A total of €7 billion were pledged by the international community at the International Donors’ Conference on Monday in Brussels, with ca €6 billion allocated for humanitarian aid, recovery and reconstruction in Turkey and €1 billon for mainly humanitarian aid to Syria.
The conference follows the devastating earthquakes in the two countries in beginning of February which claimed the lives of 50,000 people in Turkey and 5,000 people in northern Syria and caused widespread destruction. Access to the areas hit in Syria was delayed and the money pledged yesterday will be limited to humanitarian needs and early recovery because of the political crisis in the country.
The different allocation of aid to Turkey and Syrian reflects not only the different needs but also the lack of cooperation with the Assad regime in Damascus pending a political inclusive solution after the civil war in the country.
More than 60 delegations from the EU, its Member States and partners, including the UN, international and European financial institutions such as the EIB and the EBRD, attended the conference which was co-hosted by the European Commission and the Swedish EU-Presidency.
The total pledge amounts to €7 billion, of which €6.05 billion in grants and loans for Turkey and €950 million in grants for Syria. More than half of the total pledge, or €3,6 billion, comes from Team Europe (the EU, its member states and two European banks). According to a Commission source, each donor will be responsible for managing its part of the pledge.
The two co-hosts of the conference were proud and impressed with the outcome. "Today is a very good day for international solidarity,” said European Commission President Ursula von der Leyen at the concluding press conference on Monday evening. “We have shown to the world that we are supporting those in need. And we always stand by our partners.”
The Swedish Prime Minister, Ulf Kristersson, said that the goal of the conference had been achieved. ”Today's meeting had one important goal: to turn our words of condolences and solidarity into action. And provide a strong, efficient, and coordinated response to help the people affected by the devastating earthquakes.”
Earthquake resistant construction
The cost of the damage caused by the earthquakes exceeds widely the amount which was pledged at the donor conference. The preliminary damage assessment in Turkey demonstrates very large needs above USD 100 billion with a lot of damage to public infrastructure and residential buildings. The damage assessments have to be fine-tuned to needs assessments, according to a senior EU official.
Olivér Várhelyi, Commissioner for Neighbourhood and Enlargement, was satisfied with the pledged amount although it falls far below the needs. “The donors’ conference mobilised the global community in record time, in line with the scale of the tragic natural disaster.” He described the donor conference as the start of restoring life to normality and bring back hope.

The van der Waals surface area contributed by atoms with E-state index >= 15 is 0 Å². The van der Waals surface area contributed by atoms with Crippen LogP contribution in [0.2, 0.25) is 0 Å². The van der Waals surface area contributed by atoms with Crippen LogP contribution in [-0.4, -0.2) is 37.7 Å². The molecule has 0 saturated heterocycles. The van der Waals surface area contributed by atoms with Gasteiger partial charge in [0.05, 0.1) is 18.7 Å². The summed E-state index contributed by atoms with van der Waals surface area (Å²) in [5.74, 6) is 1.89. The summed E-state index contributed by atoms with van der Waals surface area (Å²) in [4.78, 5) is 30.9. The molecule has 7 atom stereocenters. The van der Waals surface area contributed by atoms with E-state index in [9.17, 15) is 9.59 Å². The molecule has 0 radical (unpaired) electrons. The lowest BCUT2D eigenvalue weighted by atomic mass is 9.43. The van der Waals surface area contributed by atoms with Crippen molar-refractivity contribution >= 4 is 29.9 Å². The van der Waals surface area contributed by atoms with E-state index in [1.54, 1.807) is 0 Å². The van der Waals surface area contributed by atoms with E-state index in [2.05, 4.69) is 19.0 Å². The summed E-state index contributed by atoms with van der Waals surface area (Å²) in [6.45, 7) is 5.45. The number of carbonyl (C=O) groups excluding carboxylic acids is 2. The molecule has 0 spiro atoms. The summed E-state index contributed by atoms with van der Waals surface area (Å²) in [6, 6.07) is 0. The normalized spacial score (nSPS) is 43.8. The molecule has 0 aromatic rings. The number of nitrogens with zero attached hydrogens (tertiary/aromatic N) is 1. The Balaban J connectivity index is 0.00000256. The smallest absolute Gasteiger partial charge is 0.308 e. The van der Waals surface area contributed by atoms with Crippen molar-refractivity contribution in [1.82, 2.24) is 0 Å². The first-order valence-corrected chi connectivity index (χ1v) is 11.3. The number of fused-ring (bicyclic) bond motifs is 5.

“We will support in Turkey the early recovery and reconstruction, we will help building new houses, schools, hospitals, nurseries and infrastructure, so that normal life can return to the effected regions,” he said. EU has experience of earthquake resistant construction and will share its practice with Turkey. Buildings that were constructed in the affected areas with EU aid withstood the earthquake.
Turkey does not want to repeat the mistakes in the past when new buildings were constructed with lax enforcement of earthquake resistant building standards. The Turkish foreign minister Mevlüt Çavuşoğlu said that Turkey is going to building safer and more environmental-friendly and referred to a plan to construct 650,000 new apartments and units, partly funded by the Turkish state budget.
Tense Swedish-Turkish relations
Ulf Kristersson reminded that Sweden was indirectly affected by the earthquake because of the many migrants from the affected region Turkey living in Sweden. As most other EU member states, Sweden sent a rescue & search team and other aid to Turkey. In charge of the EU-Presidency, Sweden wanted also to show leadership and took the initiative to organizing the donor conference.
All this did not help Sweden in mending its tense relations with Turkey over its NATO application and Turkey has hardly recognized the Swedish support. A Swedish ambassador told The Brussels Time that there is no link between the donor conference and Sweden’s NATO application. “These are two separate issues.”
Asked at the press conference about his reaction, the Swedish Prime Minister did not express any disappointment over the Turkish decision to treat Sweden and Finland differently. “We wanted to join NATO together but we respect the Turkish decision. It’s good for regional security that Finland will become a NATO member.”
While Sweden has amended some of its anti-terrorism legislation, it still falls short of Turkey’s expectations, the Turkish foreign minister explained at the press conference. He was referring to a request for extradition of more than 100 persons who are accused of terrorism by Turkey but the recent burning of the Koran in Sweden has also angered Turkey and the Muslim world.
The Brussels Times